Austrian Chancellor Sebastian Kurz talks to the media as he arrives at an European Union leaders summit in Brussels, Belgium, June 28, 2018..
(photo credit: REUTERS/YVES HERMAN)
Israeli diplomats complained about Austrian Chancellor Sebastian Kurz’s planned meeting on July 4 with Iranian President Hassan Rouhani in Vienna while The Simon Wiesenthal Center and an Austrian organization opposed to Iran’s radical regime on Friday slammed the chancellor for courting an antisemitic regime.
“It is high time that European leaders start treating leaders of Iran as a genocidal regime that openly expresses its desire to wipe Israel off the map,” Dr. Efraim Zuroff, the head of the Wiesenthal Center’s Jerusalem office, told the Post. “The invitation to Rouhani is in stark contrast to the concern that Kurz expressed for Israel’s security." Kurz visited Israel in June.
Israeli diplomatic sources told The Jerusalem Post
that they “expressed concern about the visit.”
Zuroff asked of the Austrian government: “Would they have invited Hitler if they knew what he was going to do?” Zuroff, the chief Nazi-hunter for the Wiesenthal Center, termed Iran’s regime the worst of the “Islamic fundamentalists and a rogue terrorist regime bent on Israel’s destruction.”
The NGO Stop the Bomb said “Rouhani is not a ‘moderate bearer of hope’ but the friendly face of terror, and the supreme leader of Iran, Ali Khamenei , threatens Israel openly with destruction.”
Stop the Bomb said if Kurz and Austrian President Alexander Van der Bellen meet with Rouhani, they are legitimizing a regime in Tehran that terms Israel a “cancerous tumor” and promotes each year the Al-Quds march that calls for the elimination of Israel.
The Vienna-based organization noted that under Rouhani’s presidency “more people have been executed per year in Iran than under his predecessor [Mahmoud] Ahmadinejad. The Iranian regime is heavily investing in its military buildup and is financing antisemitic terrorist organizations like Hezbollah and Hamas. In Rouhani’s and Khamenei’s Iran, there are state-sponsored festivals for Holocaust denial, homosexuals are threatened by the death penalty, [and] women are brutally oppressed. In Iran’s war for Syria’s [President Bashar] Assad, hundreds of thousands people have already been killed.”
The Austrian group called for increased sanctions against Iran because of the clerical regime’s drive to obtain nuclear weapons “has in no way ended since the 2015 Iran atomic agreement.”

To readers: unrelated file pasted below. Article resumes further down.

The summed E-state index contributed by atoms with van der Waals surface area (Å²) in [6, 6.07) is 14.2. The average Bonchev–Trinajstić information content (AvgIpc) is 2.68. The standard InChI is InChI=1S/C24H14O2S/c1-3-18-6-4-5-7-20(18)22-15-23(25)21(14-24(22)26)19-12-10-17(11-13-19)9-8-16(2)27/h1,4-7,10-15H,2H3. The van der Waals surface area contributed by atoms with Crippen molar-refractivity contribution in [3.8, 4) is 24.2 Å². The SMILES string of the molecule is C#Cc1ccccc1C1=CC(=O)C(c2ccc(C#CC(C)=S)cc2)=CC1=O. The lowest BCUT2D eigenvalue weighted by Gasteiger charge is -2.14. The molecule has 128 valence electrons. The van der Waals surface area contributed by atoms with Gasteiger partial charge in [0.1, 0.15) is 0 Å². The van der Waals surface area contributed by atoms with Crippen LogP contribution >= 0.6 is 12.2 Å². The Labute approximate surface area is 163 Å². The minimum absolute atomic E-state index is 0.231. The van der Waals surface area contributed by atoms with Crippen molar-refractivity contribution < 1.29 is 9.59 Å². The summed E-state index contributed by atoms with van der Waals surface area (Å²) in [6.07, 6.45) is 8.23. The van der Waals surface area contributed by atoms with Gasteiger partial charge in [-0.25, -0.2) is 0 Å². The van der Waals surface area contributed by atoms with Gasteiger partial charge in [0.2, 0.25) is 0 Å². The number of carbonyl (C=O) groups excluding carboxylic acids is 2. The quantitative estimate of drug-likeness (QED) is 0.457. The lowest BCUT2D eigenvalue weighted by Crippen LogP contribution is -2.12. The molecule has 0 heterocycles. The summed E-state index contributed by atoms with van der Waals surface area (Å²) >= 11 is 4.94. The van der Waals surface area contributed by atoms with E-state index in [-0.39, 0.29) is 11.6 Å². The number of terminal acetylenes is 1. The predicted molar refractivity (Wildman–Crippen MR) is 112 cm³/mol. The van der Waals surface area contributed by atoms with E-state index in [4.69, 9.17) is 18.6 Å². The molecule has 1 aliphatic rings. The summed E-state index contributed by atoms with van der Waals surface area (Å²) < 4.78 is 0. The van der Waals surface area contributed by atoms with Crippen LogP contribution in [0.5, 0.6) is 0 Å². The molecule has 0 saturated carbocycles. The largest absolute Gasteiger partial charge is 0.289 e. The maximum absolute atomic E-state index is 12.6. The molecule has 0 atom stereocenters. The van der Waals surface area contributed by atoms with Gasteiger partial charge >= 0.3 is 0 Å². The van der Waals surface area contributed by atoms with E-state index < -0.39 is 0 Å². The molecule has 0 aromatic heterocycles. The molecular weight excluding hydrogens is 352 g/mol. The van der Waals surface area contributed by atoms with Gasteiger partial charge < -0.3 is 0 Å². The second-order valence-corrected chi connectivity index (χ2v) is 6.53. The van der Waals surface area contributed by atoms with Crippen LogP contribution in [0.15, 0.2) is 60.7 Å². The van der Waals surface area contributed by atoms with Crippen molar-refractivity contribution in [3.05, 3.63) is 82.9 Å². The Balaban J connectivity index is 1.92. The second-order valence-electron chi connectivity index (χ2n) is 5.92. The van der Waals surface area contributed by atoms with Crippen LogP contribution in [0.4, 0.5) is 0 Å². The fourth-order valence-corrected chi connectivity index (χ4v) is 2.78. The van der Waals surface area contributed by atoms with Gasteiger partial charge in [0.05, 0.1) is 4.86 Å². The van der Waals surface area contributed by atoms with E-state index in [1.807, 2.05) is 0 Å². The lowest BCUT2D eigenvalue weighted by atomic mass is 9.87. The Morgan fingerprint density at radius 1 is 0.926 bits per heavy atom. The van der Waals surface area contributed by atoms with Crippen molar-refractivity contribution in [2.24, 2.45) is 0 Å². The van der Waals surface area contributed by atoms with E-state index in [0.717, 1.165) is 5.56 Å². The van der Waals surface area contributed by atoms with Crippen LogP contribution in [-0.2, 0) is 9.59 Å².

The anti-Iran regime organization will launch two demonstrations against Rouhani on Wednesday against the Kurz meeting and a business event with Rouhani. The protests include a broad-based coalition of groups, including Kurdish, Christians and Jewish organizations. Rouhani is also slated to meet with the Austrian Economic Chambers to boost business ties.
When asked about the criticisms leveled at Kurz and Van der Bellen, a spokesman for Austria’s government wrote the Post
by email that “Austria takes the concerns and the security needs of Israel very seriously. Sebastian Kurz will therefore clearly address these concerns and the role of Iran in the context of the visit.”
The spokesman said the chancellor will also express clear words regarding the human rights situation in Iran. When asked if the visit with Rouhani should be canceled, he added that "Austria has, as a bridge-builder, also a long tradition of dialogue with difficult discussion partners, in which there are in part fundamental differences.”
He added that “for example, it is absolutely unacceptable when Israel’s right to exist is questioned or the destruction of the State of Israel is called for.”
When questioned if Kurz internalized a false lesson from the Holocaust because he is slated to, according to critics, make Rouhani respectable with the visit, he said “I entirely reject that because the opposite is true. Under Chancellor Kurz – as previously outlined – there has been a paradigm change and he has a very strong, pronounced consciousness for the historical responsibility of Austria. We sharply condemn every activity in Iran that plays down or denies the Holocaust.”
Kurz said during his Israel visit that “It’s our moral obligation, that this is part of our ‘Staatsräson,’ meaning in the national interest of my home country. This means: the security of Israel is not negotiable to us. We understand the serious security threats Israel is facing. We therefore fully condemn all acts of violence, inside Israel, at its borders and beyond.”
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